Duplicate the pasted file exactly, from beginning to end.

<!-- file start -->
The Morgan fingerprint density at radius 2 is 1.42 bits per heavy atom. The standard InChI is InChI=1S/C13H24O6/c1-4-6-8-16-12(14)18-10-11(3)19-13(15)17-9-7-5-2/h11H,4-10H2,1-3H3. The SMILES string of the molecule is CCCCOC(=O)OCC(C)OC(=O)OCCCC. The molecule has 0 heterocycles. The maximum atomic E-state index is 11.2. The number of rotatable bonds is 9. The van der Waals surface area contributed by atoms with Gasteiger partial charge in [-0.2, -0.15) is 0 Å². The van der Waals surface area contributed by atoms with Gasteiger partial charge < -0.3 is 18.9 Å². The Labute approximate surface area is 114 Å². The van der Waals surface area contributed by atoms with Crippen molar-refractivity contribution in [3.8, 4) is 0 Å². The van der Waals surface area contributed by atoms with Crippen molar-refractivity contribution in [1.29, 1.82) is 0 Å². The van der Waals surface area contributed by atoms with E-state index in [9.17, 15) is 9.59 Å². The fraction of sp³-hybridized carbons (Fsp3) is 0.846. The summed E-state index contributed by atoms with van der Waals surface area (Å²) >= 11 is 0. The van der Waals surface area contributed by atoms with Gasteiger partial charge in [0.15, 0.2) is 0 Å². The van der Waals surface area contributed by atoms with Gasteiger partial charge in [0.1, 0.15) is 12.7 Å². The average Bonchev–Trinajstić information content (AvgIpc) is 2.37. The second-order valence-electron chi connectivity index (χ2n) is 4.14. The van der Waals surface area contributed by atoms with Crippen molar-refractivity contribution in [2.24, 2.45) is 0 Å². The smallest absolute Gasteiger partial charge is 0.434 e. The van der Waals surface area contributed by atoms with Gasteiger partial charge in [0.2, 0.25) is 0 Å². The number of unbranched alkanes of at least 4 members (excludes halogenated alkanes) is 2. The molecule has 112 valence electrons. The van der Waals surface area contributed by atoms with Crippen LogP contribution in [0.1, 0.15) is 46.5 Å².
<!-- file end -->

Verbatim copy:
The Morgan fingerprint density at radius 2 is 1.42 bits per heavy atom. The standard InChI is InChI=1S/C13H24O6/c1-4-6-8-16-12(14)18-10-11(3)19-13(15)17-9-7-5-2/h11H,4-10H2,1-3H3. The SMILES string of the molecule is CCCCOC(=O)OCC(C)OC(=O)OCCCC. The molecule has 0 heterocycles. The maximum atomic E-state index is 11.2. The number of rotatable bonds is 9. The van der Waals surface area contributed by atoms with Gasteiger partial charge in [-0.2, -0.15) is 0 Å². The van der Waals surface area contributed by atoms with Gasteiger partial charge < -0.3 is 18.9 Å². The Labute approximate surface area is 114 Å². The van der Waals surface area contributed by atoms with Crippen molar-refractivity contribution in [3.8, 4) is 0 Å². The van der Waals surface area contributed by atoms with Crippen molar-refractivity contribution in [1.29, 1.82) is 0 Å². The van der Waals surface area contributed by atoms with E-state index in [9.17, 15) is 9.59 Å². The fraction of sp³-hybridized carbons (Fsp3) is 0.846. The summed E-state index contributed by atoms with van der Waals surface area (Å²) >= 11 is 0. The van der Waals surface area contributed by atoms with Gasteiger partial charge in [0.15, 0.2) is 0 Å². The van der Waals surface area contributed by atoms with Gasteiger partial charge in [0.1, 0.15) is 12.7 Å². The average Bonchev–Trinajstić information content (AvgIpc) is 2.37. The second-order valence-electron chi connectivity index (χ2n) is 4.14. The van der Waals surface area contributed by atoms with Crippen molar-refractivity contribution in [2.24, 2.45) is 0 Å². The smallest absolute Gasteiger partial charge is 0.434 e. The van der Waals surface area contributed by atoms with Gasteiger partial charge in [0.2, 0.25) is 0 Å². The number of unbranched alkanes of at least 4 members (excludes halogenated alkanes) is 2. The molecule has 112 valence electrons. The van der Waals surface area contributed by atoms with Crippen LogP contribution in [0.1, 0.15) is 46.5 Å².